When using cast-iron for cooking it can be difficult to gauge how hot a Dutch oven, pot, pan, or skillet can become. Sure we can use tools to measure the heat of the contents of a cast-iron pot to cook food to perfection, but we cannot measure the heat of the cast-iron itself.
How hot can a Dutch oven get before it’s dangerous? Dutch ovens can withstand very high temperatures enamel cast iron Dutch ovens maximum temperature is 400-450° Fahrenheit or 200-230° Celcius and seasoned cast-iron Dutch ovens 700° Fahrenheit.
Now that we know what types of temperatures cast iron and enamel can withstand let’s take a look at cast-iron itself in greater length, it is probably worth noting that the modern Dutch oven can be used on all heat sources.
That might feel like a useless piece of information to some but establishing clarity on that can be a little daunting, when there are so many heat sources available in 21st-century cooking.
What Heat Sources Can Be Used for Dutch Oven Cooking?
While most Dutch oven manufacturers have put considerable thought into this – and have the boxes ticked – the most common heat sources for Dutch oven cooking include –
- gas stoves
- solid electric stoves
- radiant cooking
- induction cooking
- ceramic glass
- open fire
Fire or hot coals were the initial sources of heat for Dutch oven cooking, before enameled cast-iron.
In the context of the 21st century, gas, oil, coal, and wood are all suitable sources for Dutch oven cooking too. Based on that alone, we can safely conclude that you could conceivably cook with a Dutch oven at exceedingly high temperatures.
The jury is out on whether that (cooking at very high temperatures) would be advisable or not for somebody trying to protect their Dutch oven in both the short and long term. One fear that will come to mind for most Dutch oven users is the prospect of the cookware becoming sticky.
As we have already established in previous blog posts on this website, excessive heat is often at the source of the problems for those among you who encounter Dutch ovens that stick.
You can read more about sticky Dutch ovens and how to prevent sticking in my article here
So, while you are at liberty to throw caution to the wind when cooking with a Dutch oven, it is advised that you only ever cook at medium to low temperatures when using a Dutch oven. A key consideration here is that the Dutch oven retains heat so well.
All this really means though, is that cooking at a certain temperature will protect your Dutch oven – which you no doubt spent a considerable amount of money purchasing. Does that mean cooking at exceedingly high temperatures is dangerous? Not yet.
Try to Never Cook Dry With a Dutch Oven
If you are going to cook with your Dutch oven at any heat level, it is ill-advised to do that cooking dry. That is to say, you should always try to ensure that there is some form of liquid, oil, or fat source covering the entire surface of your Dutch oven base, especially when preheating your Dutch oven.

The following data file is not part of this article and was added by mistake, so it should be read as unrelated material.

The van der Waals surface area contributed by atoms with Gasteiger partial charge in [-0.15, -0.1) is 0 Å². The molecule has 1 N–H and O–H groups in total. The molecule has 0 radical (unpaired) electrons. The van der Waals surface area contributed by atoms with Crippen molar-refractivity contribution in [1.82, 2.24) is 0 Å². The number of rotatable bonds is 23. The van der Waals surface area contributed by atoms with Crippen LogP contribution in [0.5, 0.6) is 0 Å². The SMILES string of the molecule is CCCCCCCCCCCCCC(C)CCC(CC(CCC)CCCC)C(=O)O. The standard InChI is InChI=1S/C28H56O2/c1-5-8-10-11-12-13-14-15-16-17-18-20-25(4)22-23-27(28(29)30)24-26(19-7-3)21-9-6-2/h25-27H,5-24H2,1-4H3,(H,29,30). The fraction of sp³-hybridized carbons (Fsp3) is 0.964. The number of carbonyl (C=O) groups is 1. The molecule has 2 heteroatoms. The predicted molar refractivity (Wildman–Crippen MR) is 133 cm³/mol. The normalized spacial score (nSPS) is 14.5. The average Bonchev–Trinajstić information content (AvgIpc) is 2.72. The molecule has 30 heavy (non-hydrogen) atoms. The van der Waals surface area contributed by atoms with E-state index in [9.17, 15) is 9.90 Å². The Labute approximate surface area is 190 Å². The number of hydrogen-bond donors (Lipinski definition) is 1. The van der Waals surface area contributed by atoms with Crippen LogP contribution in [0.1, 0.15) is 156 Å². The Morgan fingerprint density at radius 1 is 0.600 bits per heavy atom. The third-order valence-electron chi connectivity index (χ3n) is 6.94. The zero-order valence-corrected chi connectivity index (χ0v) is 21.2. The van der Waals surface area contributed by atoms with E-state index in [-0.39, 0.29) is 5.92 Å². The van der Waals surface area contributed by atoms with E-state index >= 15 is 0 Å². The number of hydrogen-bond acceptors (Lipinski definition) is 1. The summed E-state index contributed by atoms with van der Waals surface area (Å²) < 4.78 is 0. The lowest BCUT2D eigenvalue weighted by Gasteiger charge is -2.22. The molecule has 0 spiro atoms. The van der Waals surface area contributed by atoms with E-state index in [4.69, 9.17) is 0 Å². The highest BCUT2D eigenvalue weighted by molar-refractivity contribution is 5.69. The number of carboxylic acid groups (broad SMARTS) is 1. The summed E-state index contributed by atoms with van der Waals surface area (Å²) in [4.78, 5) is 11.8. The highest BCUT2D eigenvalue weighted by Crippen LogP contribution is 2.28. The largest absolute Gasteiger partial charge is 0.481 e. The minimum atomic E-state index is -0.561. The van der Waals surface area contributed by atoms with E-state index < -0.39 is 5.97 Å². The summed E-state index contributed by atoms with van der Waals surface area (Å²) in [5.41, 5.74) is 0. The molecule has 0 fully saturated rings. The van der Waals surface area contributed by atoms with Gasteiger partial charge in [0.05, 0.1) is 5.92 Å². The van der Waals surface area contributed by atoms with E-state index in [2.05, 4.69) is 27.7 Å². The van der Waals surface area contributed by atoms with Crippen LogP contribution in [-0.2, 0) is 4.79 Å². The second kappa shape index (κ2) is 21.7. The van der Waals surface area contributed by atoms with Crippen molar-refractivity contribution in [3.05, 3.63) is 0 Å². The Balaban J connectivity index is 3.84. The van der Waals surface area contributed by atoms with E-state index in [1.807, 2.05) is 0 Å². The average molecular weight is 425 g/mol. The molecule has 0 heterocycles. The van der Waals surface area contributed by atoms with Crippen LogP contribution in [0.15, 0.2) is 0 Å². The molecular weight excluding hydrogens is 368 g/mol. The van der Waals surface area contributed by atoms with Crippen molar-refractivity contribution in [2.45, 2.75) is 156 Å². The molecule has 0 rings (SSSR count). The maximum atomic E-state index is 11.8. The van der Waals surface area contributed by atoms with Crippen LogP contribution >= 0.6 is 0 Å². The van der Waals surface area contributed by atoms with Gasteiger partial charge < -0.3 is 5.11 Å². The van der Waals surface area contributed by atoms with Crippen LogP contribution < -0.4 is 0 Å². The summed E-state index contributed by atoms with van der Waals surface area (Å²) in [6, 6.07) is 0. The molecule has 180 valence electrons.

That would naturally be particularly important when cooking at high heat levels. Dutch ovens with black enamel would be the exceptions that make the rule in this regard.
If and when you do decide to cook dry with your Dutch oven, make sure you never leave it unattended while cooking.
Medium and Low Heat Produce the Best Results
People who purchase and use Dutch ovens are normally pretty specific about their cooking requirements. They want the food they cook in a Dutch oven to come out a certain way.
Most of those cooking expectations will only ever be met if and when you decide to cook at low or medium temperatures.
A defining characteristic of a Dutch oven is that it promotes slow cooking. That also normally ensures that all the nutrients in your food are locked in while cooking.
Your best meals will certainly come from slow cooking and the same principle would actually apply even when you are frying and sauteing food on cast iron.
Dutch Ovens – When to Cook at High Heats
You are only ever likely to cook at high heat with a Dutch oven when you are boiling food. That would ordinarily apply to when you are cooking something like pasta or vegetables.
Not only is this the most likely time for you to cook at high heat, but it is also probably the only time you should cook at high heat with your Dutch oven.
There is a tendency for people to preheat their Dutch ovens, and there is absolutely nothing wrong with that either. There are perfectly good reasons to preheat your Dutch oven when a recipe requires you to do so. However, you should not do this at very high temperatures.
Again, it is the Dutch oven that will likely suffer more than you if you do preheat it at high temperatures. We aren’t sure we can call that dangerous yet. Just a major inconvenience because it will most likely have an adverse impact on your cooking.
For one, the food you cook with the Dutch oven will likely start sticking as a result. When considering what temperatures to cook at something that should never be lost on people is that Dutch ovens retain heat very well.
Excessive heat is almost always detrimental to your Dutch oven cooking.
The Downside of High Heat Cooking on Cast Iron
Cooking at high heat breaks down the seasoning protecting the seasoned iron. Be sure to keep your Dutch oven seasoned if you cook at high temperatures regularly.
Dutch Oven Use in Conventional Ovens
Conventional oven use is a perfectly fine heat source, it is just a little more complicated, and requires more care.